This may have been the inspiration for the popular children's nursery rhyme, which has been sung for centuries. 

A Holy Viking king 

Despite many of their European counterparts giving their royals a boot over the course of the last century, Norwegians still love their monarchy. 

Current King Harald V can trace his royal lineage back to the early medieval period when, according to the sagas (if not reality), Harald Fairhair was said to be the first leader to unite and rule the country. 

Norwegians love their monarchy so much that some claim even the country's patron saint, Saint Olaf, known in life as Olaf Haraldsson, was a Norwegian king. 

Not only that, but centuries after his death, the Pope granted him the title Rex Perpetuus Norvegiae (Eternal King of Norway). 

Yet this Holy King was very much an earthy character. Olaf Haraldsson, as he was known before being crowned Olaf II and gaining his saintly epithet, ascended to the throne of Norway in 1015. 

He was a Viking warrior who spent years raiding and battling in what was then Anglo-Saxon England. 

He was heavily involved not only in warfare on the battlefield but also in the political machinations and maneuverings of Anglo-Saxon England, which still saw a large presence and influence of people from Viking societies. 

Somewhat surprisingly for a Viking, he was also employed as a mercenary to defend the very country he had been raiding against. 

In his service to the Anglo-Saxon King Æthelred the Unready, he was tasked with defending London against Viking incursions. 

In this capacity, he was said to have been responsible for the destruction of a bridge over the Thames in London. 

However, before we get to that, we must examine the Anglo-Saxon England in which Olaf Haraldsson fought and served. 

Marked by political strife, England in the early 11th century saw a power struggle between Danish and Anglo-Saxon rulers, culminating in the reigns of Sweyn Forkbeard and Cnut the Great. Illustration: The Viking Herald

A nation divided 

Before he was a king and a saint, Olaf was a mere Viking. 

He first enters the British history books as part of the Viking leadership that devastated the Anglo-Saxons at the Battle of Maldon in 991

Some historians have thrown doubt on whether the Olaf mentioned in the chronicles and sagas was THIS Olaf, but the general academic consensus seems to think so. 

Aside from inspiring a great Old English poem, though historically inaccurate, this battle was financially devastating for King Æthelred.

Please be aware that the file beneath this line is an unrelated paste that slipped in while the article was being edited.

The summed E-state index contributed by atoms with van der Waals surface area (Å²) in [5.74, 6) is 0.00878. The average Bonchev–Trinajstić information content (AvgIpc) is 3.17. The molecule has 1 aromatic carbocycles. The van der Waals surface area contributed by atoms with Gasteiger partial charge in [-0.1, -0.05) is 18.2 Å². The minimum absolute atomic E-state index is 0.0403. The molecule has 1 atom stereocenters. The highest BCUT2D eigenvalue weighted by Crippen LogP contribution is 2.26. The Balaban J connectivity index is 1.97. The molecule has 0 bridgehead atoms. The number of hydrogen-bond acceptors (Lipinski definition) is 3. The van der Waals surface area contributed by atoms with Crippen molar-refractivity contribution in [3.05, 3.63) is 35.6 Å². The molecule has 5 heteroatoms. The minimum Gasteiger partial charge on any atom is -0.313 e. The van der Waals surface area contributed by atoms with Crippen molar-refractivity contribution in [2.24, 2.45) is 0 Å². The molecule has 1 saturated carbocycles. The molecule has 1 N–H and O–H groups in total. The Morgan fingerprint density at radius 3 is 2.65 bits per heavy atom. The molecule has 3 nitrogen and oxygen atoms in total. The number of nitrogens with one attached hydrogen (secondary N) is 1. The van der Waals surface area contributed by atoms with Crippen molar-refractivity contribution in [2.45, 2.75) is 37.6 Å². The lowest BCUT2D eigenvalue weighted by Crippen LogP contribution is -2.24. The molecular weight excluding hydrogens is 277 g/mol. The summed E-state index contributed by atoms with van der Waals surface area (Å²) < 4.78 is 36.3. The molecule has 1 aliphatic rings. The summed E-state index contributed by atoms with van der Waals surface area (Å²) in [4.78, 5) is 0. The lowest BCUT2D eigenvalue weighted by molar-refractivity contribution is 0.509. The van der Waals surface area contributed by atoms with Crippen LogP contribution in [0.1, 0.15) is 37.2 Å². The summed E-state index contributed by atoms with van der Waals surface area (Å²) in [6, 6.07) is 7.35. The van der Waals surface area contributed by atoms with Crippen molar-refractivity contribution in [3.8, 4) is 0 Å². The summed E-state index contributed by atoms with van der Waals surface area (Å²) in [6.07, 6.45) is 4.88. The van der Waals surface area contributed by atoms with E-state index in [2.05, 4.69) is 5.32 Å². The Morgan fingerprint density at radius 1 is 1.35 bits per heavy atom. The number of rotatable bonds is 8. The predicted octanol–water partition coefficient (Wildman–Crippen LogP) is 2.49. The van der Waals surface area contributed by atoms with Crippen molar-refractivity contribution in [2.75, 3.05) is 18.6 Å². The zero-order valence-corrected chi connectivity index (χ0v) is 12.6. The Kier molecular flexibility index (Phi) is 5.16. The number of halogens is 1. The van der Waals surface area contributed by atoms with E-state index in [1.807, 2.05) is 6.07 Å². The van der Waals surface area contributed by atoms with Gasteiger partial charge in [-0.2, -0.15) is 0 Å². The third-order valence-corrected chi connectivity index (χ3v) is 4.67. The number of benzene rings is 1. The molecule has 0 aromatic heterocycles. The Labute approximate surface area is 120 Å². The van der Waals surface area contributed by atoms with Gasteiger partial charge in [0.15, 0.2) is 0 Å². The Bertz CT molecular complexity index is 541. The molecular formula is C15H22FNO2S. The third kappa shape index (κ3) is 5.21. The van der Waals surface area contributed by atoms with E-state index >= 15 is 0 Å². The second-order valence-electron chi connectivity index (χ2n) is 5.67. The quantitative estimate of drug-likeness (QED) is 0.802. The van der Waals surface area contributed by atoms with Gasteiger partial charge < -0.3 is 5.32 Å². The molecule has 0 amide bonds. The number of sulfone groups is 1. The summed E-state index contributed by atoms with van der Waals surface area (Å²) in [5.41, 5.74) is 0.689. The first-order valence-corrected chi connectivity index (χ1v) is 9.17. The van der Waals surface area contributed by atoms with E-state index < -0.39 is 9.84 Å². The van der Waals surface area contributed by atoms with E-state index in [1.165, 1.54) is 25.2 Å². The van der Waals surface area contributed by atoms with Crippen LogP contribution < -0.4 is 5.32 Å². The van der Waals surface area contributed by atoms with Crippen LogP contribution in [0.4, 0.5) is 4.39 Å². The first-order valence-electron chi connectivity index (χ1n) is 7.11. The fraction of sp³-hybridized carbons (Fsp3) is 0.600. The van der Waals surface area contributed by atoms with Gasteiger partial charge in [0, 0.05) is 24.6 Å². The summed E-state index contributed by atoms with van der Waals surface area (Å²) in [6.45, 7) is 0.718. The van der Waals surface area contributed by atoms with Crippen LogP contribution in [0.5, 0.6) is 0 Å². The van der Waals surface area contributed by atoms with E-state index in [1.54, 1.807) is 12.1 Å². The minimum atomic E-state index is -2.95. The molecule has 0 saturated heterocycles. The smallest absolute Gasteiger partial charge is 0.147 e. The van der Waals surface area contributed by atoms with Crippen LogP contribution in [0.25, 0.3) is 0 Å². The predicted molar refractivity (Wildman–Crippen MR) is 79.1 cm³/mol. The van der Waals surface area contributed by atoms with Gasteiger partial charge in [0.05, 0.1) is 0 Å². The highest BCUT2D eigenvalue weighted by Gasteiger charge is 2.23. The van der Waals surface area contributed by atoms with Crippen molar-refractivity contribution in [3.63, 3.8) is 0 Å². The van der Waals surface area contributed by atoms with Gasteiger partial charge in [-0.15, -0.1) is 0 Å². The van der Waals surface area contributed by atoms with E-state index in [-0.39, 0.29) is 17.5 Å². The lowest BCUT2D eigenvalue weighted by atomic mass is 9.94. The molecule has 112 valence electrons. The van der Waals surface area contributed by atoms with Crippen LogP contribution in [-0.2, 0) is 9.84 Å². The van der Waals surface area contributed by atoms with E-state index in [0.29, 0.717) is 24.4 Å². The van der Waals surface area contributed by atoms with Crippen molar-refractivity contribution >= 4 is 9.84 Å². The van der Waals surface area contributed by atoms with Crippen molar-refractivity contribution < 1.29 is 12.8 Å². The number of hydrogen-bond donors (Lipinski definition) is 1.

He was forced to pay 10,000 "Roman pounds" (equivalent to 3,300 kilograms or about 7,276 pounds) of silver to the Vikings, hoping that this immense treasure would convince them to sail back to Scandinavia as richer men. 

However, Æthelred was mistaken. 

Historians have pointed out that this event sparked the last wave of Viking invasions and incursions into Anglo-Saxon England, traditionally bookended with the Battle of Stamford Bridge in 1066. 

For the best part of a century, Anglo-Saxon England was either under siege by Viking warriors or under their rule. 

Æthelred decided he needed a new strategy to deal with these Viking incursions. Going against all logic, he chose to hire Olaf to DEFEND England. 

Olaf was employed as a "sword for hire" to lead a mercenary army consisting of many of the warriors that Æthelred's forces had just been defeated by. 

The reasoning behind this strategy is best summed up by the famously foulmouthed former U.S. President Lyndon B. Johnson, who said it was "better to have your enemies inside the tent pissing out, than outside the tent pissing in." 

At the Museum of London, a reconstruction drawing of Londinium from the year 120 depicts the city's Roman framework, which persisted until the mid-10th century. Illustration: Carole Raddato (CC BY-SA 2.0)

Old London Town 

By the turn of the 10th century, London was a small town but growing in importance. 

Nothing like the colossus it would become, it was not even the most important town in Anglo-Saxon England – Winchester held the King's treasury, and Canterbury was its religious heart. 

However, its strategic location on the river Thames, close to the English Channel, and thus trade with the continent, saw it gain more and more importance throughout the early medieval period. 

London was still largely built upon the Roman blueprint, with ruins dating back centuries. 

However, from the mid-10th century, Anglo-Saxon kings began investing in infrastructure throughout their realm. 

It should be noted that it was only in 954 that the last Viking ruler in England, Eric Bloodaxe, was expelled from Northumbria, ensuring Anglo-Saxon rule over what would become the Kingdom of England. 

Part of this rebuilding effort included the construction of a bridge across the Thames, connecting London to Southwark (then a separate village, now a suburb).